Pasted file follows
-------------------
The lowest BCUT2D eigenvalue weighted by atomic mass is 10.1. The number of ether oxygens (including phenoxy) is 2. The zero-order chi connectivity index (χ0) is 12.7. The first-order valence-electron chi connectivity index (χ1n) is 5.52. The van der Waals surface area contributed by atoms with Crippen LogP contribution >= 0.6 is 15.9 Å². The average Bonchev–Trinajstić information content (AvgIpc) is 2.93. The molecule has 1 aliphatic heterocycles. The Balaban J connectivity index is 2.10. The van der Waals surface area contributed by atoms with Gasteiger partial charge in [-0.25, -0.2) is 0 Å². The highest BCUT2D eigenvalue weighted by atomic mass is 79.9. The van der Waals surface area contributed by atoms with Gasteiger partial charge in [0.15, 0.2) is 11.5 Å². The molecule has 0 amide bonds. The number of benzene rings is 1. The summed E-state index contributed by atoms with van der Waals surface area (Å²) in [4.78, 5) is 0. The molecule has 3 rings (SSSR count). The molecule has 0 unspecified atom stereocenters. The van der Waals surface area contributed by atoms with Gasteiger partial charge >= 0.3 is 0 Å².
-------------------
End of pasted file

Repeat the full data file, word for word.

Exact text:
The lowest BCUT2D eigenvalue weighted by atomic mass is 10.1. The number of ether oxygens (including phenoxy) is 2. The zero-order chi connectivity index (χ0) is 12.7. The first-order valence-electron chi connectivity index (χ1n) is 5.52. The van der Waals surface area contributed by atoms with Crippen LogP contribution >= 0.6 is 15.9 Å². The average Bonchev–Trinajstić information content (AvgIpc) is 2.93. The molecule has 1 aliphatic heterocycles. The Balaban J connectivity index is 2.10. The van der Waals surface area contributed by atoms with Gasteiger partial charge in [-0.25, -0.2) is 0 Å². The highest BCUT2D eigenvalue weighted by atomic mass is 79.9. The van der Waals surface area contributed by atoms with Gasteiger partial charge in [0.15, 0.2) is 11.5 Å². The molecule has 0 amide bonds. The number of benzene rings is 1. The summed E-state index contributed by atoms with van der Waals surface area (Å²) in [4.78, 5) is 0. The molecule has 3 rings (SSSR count). The molecule has 0 unspecified atom stereocenters. The van der Waals surface area contributed by atoms with Gasteiger partial charge >= 0.3 is 0 Å².